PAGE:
Rising confidence amongst UK SMEs is leading to a surge in firms looking to new international markets for the first time in order to grow sales. However, a lack of understanding of their target market’s local nuances can create unwelcome headaches, says regional Managing Director Michael Adams.
Expansion into new overseas territories is exciting and often hugely rewarding for a company. It can create new opportunities, increased sales, new clients, new products and much more, but it is also a time-consuming and expensive process, fraught with commercial and reputational risk.
As business confidence continues to improve after several years of cost-cutting, an increasing number of corporates are now looking to the horizon to grow operations. In the past year alone we have noticed a real anxiousness, amongst SMEs in particular, to be part of this big international push.
All very well and good. However, some businesses are quickly learning the hard way that overseas expansion places a huge administrative burden on them which not only distracts from the day job but also makes life very difficult when they fail to fully understand such things as local regulatory and cultural differences.
Companies based in developed Western economies, especially the UK, often take for granted the familiarity of established and transparent legal, tax and regulatory frameworks as well as the open, fair and business-friendly cultures that underpin them.
However, when looking to set up in a new country for the first time, especially an emerging economy, firms are often shocked by just how complex and highly nuanced the environment is. For example, in a recent study we conducted of 81 countries, Argentina was found to have the most complex corporate regulatory regime in the world. This is, to a large extent, the result of there being a civil law rather than a common law framework, as in the UK and Hong Kong for instance.
In many instances, the local regulatory and legislative landscapes are constantly changing, particularly relating to things such as employment, tax, real estate and environmental law. Depending on the territory, there can often be issues around transparency and predictability of pricing and the ability to enforce contracts, which can often prove costly when things don’t go according to plan.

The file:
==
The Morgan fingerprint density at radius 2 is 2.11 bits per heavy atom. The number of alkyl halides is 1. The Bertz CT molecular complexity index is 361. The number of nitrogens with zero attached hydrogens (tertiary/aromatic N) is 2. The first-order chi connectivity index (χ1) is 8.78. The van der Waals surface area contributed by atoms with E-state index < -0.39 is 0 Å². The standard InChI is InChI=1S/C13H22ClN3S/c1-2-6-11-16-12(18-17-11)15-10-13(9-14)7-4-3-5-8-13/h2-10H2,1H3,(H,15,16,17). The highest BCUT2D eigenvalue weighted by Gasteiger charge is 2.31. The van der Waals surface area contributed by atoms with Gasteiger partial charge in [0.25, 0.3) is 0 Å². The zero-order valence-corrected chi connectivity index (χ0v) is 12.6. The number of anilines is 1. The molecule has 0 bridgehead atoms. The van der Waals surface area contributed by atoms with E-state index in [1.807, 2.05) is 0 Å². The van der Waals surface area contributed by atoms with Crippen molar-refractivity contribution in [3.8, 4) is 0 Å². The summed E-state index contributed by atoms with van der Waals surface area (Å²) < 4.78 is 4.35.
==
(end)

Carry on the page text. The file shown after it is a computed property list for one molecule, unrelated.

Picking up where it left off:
There can also be a host of regional variances within one country, or odd local bylaws that are not immediately apparent, where companies are often unaware that a breach has occurred until it’s too late. And it’s not just understanding those various laws, but how they are interpreted and then the practical aspects of how they are applied.
Failures in this regard can often lead to the accidental alienation of local officials, employees, communities, customers and other stakeholders. The consequences can include exposing the company to fines, suspension of trade, or worse, criminal prosecution.
To give you an example, missing a deadline for filing a tax return would in many countries represent a minor infraction. However, for one foreign-owned company operating in Thailand where a hard line approach is taken, this oversight resulted in an arrest warrant being issued for the director in whose name the accounts should have been filed, despite the company not owing any tax.
For another, a US-based business, there were some delays with a recent routine tax review in Egypt. The local official was unhappy with the speed in which the process was moving and so threatened to issue a notice of an investigation into tax evasion. Clearly the damage that this could have caused to the reputation of the firm in question was significant.
Whilst I am constantly surprised by the range of countries that businesses are expanding into – we recently helped set up a global shipping firm in the Marshall Islands, for example – China still remains the most popular destination overall and for good reason.
But China also remains one of the most complicated places on earth to operate. Whilst more business friendly than Brazil, India or Russia, its regulatory system is markedly bureaucratic, especially compared with neighbours such as Hong Kong, Malaysia and Singapore.
For example, in Hong Kong it takes around 80 man hours to pay your taxes compared with mainland China which takes as much as 400. To build a new warehouse will on average take less than a month to process the paperwork in Singapore compared with one year in China.
And the regional variances I mentioned earlier are painfully evident in China with each province having its own unique interpretation of commercial law. Enforcing a contract in Nanjing, for example, can take three to four months, but in Changchun you can wait 18 months for the same result. In Shanghai, registering a property is a four-step process whilst in Nanning there are three times as many steps involved.
That said, companies should not be put off by the numerous challenges and potential pitfalls associated with international expansion. There are plenty of lessons to learn from those who have been there before, that if taken on board can help prevent a large headache for management.
Principally among these is prior preparation. Start early and never skimp on pre-launch research and planning. Carry out extensive research into the territory’s political, regulatory and cultural environments, competitive landscape and potential areas of financial, legal and reputational exposure.
And, when the time comes, get help from trusted advisers and service providers on the ground – their local knowledge and experience will be invaluable when setting up the legal entity, assisting with recruitment and creating and supporting day to day functions such as HR, compliance, payroll and financial reporting. This will ultimately mean that firms can avoid the distraction and stay focused on what they do best.
This article originally appeared on the Growth Business website. Click here to view the article.